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The Illustrated Man

Posted by homoludo on Jun 08 2012 Posted by homoludo on June 8th, 2012 filed in science fiction, time travel, video, writing
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Ray Bradbury died this week.

Mr. Electrico Via Bruce Sterling’s blog

INTERVIEWER

That’s the character who makes a brief appearance in Something Wicked This Way Comes, right? And you’ve often spoken of a real-life Mr. Electrico, though no scholar has ever been able to confirm his existence. The story has taken on a kind of mythic stature—the director of the Center for Ray Bradbury Studies calls the search for Mr. Electrico the “Holy Grail” of Bradbury scholarship.

BRADBURY

Yes, but he was a real man. That was his real name. Circuses and carnivals were always passing through Illinois during my childhood and I was in love with their mystery. One autumn weekend in 1932, when I was twelve years old, the Dill Brothers Combined Shows came to town. One of the performers was Mr. Electrico. He sat in an electric chair. A stagehand pulled a switch and he was charged with fifty thousand volts of pure electricity. Lightning flashed in his eyes and his hair stood on end.

The next day, I had to go the funeral of one of my favorite uncles. Driving back from the graveyard with my family, I looked down the hill toward the shoreline of Lake Michigan and I saw the tents and the flags of the carnival and I said to my father, Stop the car. He said, What do you mean? And I said, I have to get out. My father was furious with me. He expected me to stay with the family to mourn, but I got out of the car anyway and I ran down the hill toward the carnival.

It didn’t occur to me at the time, but I was running away from death, wasn’t I? I was running toward life. And there was Mr. Electrico sitting on the platform out in front of the carnival and I didn’t know what to say. I was scared of making a fool of myself. I had a magic trick in my pocket, one of those little ball-and-vase tricks—a little container that had a ball in it that you make disappear and reappear—and I got that out and asked, Can you show me how to do this? It was the right thing to do. It made a contact. He knew he was talking to a young magician. He took it, showed me how to do it, gave it back to me, then he looked at my face and said, Would you like to meet those people in that tent over there? Those strange people? And I said, Yes sir, I would. So he led me over there and he hit the tent with his cane and said, Clean up your language! Clean up your language! He took me in, and the first person I met was the illustrated man. Isn’t that wonderful? The Illustrated Man! He called himself the tattooed man, but I changed his name later for my book. I also met the strong man, the fat lady, the trapeze people, the dwarf, and the skeleton. They all became characters.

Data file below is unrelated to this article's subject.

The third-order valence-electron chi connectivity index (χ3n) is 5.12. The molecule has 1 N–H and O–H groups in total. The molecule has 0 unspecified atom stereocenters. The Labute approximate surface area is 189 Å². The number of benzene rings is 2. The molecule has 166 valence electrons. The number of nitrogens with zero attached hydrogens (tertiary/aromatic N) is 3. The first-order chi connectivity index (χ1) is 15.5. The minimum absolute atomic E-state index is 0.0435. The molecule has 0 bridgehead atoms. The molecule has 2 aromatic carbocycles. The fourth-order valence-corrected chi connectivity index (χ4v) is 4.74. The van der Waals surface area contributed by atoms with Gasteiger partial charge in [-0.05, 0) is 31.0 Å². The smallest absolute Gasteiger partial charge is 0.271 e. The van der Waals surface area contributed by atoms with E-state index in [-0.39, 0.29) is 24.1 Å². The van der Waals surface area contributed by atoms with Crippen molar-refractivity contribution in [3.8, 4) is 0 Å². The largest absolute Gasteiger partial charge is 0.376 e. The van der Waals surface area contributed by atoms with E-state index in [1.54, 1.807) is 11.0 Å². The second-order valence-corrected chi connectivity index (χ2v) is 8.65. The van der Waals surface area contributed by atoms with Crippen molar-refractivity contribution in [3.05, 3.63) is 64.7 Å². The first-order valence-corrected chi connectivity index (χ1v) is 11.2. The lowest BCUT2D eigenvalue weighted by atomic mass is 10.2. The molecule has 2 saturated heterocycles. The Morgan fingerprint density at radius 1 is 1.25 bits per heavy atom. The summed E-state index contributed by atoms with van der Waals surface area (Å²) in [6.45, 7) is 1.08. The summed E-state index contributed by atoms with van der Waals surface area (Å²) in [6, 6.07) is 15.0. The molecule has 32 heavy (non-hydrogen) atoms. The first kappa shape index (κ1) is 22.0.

Mr. Electrico was a beautiful man, see, because he knew that he had a little weird kid there who was twelve years old and wanted lots of things. We walked along the shore of Lake Michigan and he treated me like a grown-up. I talked my big philosophies and he talked his little ones. Then we went out and sat on the dunes near the lake and all of a sudden he leaned over and said, I’m glad you’re back in my life. I said, What do you mean? I don’t know you. He said, You were my best friend outside of Paris in 1918. You were wounded in the Ardennes and you died in my arms there. I’m glad you’re back in the world. You have a different face, a different name, but the soul shining out of your face is the same as my friend. Welcome back.

Now why did he say that? Explain that to me, why? Maybe he had a dead son, maybe he had no sons, maybe he was lonely, maybe he was an ironical jokester. Who knows? It could be that he saw the intensity with which I live. Every once in a while at a book signing I see young boys and girls who are so full of fire that it shines out of their face and you pay more attention to that. Maybe that’s what attracted him.

When I left the carnival that day I stood by the carousel and I watched the horses running around and around to the music of “Beautiful Ohio,” and I cried. Tears streamed down my cheeks. I knew something important had happened to me that day because of Mr. Electrico. I felt changed. He gave me importance, immortality, a mystical gift. My life was turned around completely. It makes me cold all over to think about it, but I went home and within days I started to write. I’ve never stopped.